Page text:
This year had some real highs, structurally, and then a bitter low. I still kind of love this lineup, simply because it feels like one of those lineups that includes everything. There's an animated film, some biopics, a thriller, a soap opera. Dramatics, comedy, campiness, horror. It kind of has everything. Not everything is great, but most of it is. Beauty and the Beast is my favorite animated film of all time. It's nomination here is like one of the greatest things ever. Bugsy is good, and has some great performances, but a tad messy on the construction. JFK may be Oliver Stone's best film. The Prince of Tides is a mess, a pulpy, campy, shoddy mess and one that makes me recoil in nausea when I think about it. Like, what the hell? Then you have The Silence of the Lambs, which is one of the most revered Oscar winning films because it seems like such an out-there choice for them. The film is still very effective today, even if I don't absolutely fawn all over it. It's very good.
Also, this gets 72 points.
A's accumulated were 3 (Beauty and the Beast received an A+, JFK received an A- and The Silence of the Lambs received an A)
As Good as it Gets
The Full Monty
Good Will Hunting
The ranking here is clearly on the strength of two films (sort of three) because two of these films are just so-so and really don't deserve to have Oscar Nominee attached to their names. Still, the overall ballot is brought up by the fact that none of these films outright suck (like in some other years) and two of these films are masterpieces. As Good as it Gets is decent, but cheesy. The Full Monty is a riot, even though it doesn't age that well. Good Will Hunting is a cliched mess of a film, but is redeemed by a very strong ensemble. L.A. Confidential and Titanic are masterpieces, no matter how you slice it. Titanic may be a mess and somewhat embarrassing, but it is so committed and so lovable.
Again, 72 points.
A's accumulated were 3 (The Full Monty received an A- and both L.A. Confidential and Titanic received A+'s)
The next two films also received the same score and are also separated by number of A's they received.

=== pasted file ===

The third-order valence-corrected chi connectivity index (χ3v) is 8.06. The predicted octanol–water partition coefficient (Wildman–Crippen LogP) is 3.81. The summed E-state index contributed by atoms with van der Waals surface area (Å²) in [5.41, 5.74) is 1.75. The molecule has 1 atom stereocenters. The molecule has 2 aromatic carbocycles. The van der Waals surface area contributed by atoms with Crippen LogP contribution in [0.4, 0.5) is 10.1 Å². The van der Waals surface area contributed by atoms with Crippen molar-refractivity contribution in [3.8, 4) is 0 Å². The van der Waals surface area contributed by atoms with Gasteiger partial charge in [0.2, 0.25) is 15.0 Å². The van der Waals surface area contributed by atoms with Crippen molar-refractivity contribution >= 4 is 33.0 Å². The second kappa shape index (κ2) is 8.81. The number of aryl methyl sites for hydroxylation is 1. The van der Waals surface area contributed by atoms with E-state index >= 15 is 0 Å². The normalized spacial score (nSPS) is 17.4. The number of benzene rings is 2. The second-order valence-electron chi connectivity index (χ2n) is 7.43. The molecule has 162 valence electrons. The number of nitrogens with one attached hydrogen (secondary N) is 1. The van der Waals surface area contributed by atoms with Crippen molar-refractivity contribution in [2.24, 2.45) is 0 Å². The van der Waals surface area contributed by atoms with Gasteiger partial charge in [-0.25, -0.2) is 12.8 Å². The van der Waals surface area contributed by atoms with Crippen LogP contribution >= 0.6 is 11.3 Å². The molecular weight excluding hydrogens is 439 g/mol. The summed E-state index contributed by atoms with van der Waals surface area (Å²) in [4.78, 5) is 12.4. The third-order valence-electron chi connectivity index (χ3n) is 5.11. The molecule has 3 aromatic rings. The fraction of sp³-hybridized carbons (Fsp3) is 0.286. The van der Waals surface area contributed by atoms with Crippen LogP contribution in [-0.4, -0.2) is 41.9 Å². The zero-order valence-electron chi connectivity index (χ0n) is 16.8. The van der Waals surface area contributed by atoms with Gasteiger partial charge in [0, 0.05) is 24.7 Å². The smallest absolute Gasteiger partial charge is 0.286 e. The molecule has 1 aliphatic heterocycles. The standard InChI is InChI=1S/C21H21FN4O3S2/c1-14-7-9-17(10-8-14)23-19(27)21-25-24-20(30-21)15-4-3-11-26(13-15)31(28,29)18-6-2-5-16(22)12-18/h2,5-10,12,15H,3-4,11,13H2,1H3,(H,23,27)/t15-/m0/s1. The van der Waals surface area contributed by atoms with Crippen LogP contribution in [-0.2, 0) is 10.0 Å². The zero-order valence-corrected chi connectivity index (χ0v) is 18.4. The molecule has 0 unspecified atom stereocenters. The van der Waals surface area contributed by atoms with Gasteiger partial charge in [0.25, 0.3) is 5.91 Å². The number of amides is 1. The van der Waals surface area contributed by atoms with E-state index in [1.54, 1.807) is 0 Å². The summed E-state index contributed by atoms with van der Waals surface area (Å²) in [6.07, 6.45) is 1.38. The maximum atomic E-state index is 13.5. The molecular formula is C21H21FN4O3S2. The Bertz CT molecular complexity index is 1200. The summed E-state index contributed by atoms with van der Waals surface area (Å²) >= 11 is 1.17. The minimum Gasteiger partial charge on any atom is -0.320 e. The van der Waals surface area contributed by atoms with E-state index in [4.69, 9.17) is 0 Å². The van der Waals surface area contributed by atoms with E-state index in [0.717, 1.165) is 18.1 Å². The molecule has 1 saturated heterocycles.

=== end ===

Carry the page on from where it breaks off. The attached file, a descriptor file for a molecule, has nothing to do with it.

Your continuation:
The Cider House Rules
The Green Mile
The Sixth Sense
This is a prime example of the strength of a film year NOT being portrayed in the actual Oscar lineup. Like, 1999 is largely considered as the best year for film in the 90's, and quite frankly one of the best ever. I've ever heard it compared to 1939. Still, this lineup just feels wasted. Sure, there are some great films here, but overall this is a weak lineup for such a strong film year. American Beauty, which won the Oscar, is a very good film, and even though it has many detractors who tear is apart, I think that as a tonal piece of filmmaking it really is astonishing to watch and something that is very well constructed. A very great example of a director flexing his style without clouding his film. The Cider House Rules is a decent, if mundane film. It's so pedestrian it hurts. The Green Mile is kind of in the same boat. It's decent, but so sorely underwhelming. The Insider is a very good film, an electric one, and is the best example of Mann's ability to maintain tension, even with a premise that doesn't feel all that exciting on the outset. The Sixth Sense is probably the biggest surprise of the 90's in that it basically reinvented the horror genre. Three of these films feel like great representations of a year that also brought us astonishing works from Fincher, Minghella, Kubrick and Jonze. It's a shame those weren't mirrored in the rest of the nominees.
My final score was 77.
A's accumulated were 3 (American Beauty and The Insider received A's, while The Sixth Sense walked away with an A+)
In the Name of the Father
The Remains of the Day
Another extraordinary year for film, this lineup seems just a little more solid than 1999. The Fugitive, while seemingly a forgettable thriller, is really well made and stands the test of time. In the Name of the Father is kind of messy and preachy and aggressive, but it hardly sucks. And then you have a trifecta of near perfection. The Piano and The Remains of the Day ARE perfect, actually. Schindler's List is well regarded as one of the greatest Oscar wins of all time, and while I do consider it a perfect film, it is in that glassy perfection that I find the film flawed. It's very clinical, almost cold. Still, it's a towering achievement, I must admit.
Again, 77 points.
A's accumulated were 3 (The Piano and The Remains of the Day received A+'s and Schindler's List received an A-)
Sense and Sensibility
I don't know how this happened. Like, I honestly did my math like ten times with the same result and almost contemplated changing the scores to alter this result because it doesn't make sense and yet, I guess it does. Like, as a whole, this is a very solid lineup. Braveheart is a shit film, and I gave it a C-, and yet it wasn't enough to bring down the uniformity of the remaining nominees. Apollo 13 is an extremely well crafted film, a first rate dramatic thriller that surprised me so much. Babe is a delight of a children's film that makes me smile every single time. Il Postino has so much depth, so much heart. Sense and Sensibility is one of the best Austen adaptations ever. Like, four of these five films are really good, if not GREAT. Despite the stain of Braveheart, 1995 comes out on top for me. And I only gave ONE A+ (Sense and Sensibility), but the other three got an A, so I guess that's why this happened. And to think, this came in TENTH for Josh!!!
The final score was an 80.
So, this took all day! LOL, I'm not even sure I agree with this, but you can't argue with math, only taste level, so argue away my friends! Tell me how wrong I am, debate my grading, pick apart my logic...or completely agree with me!!!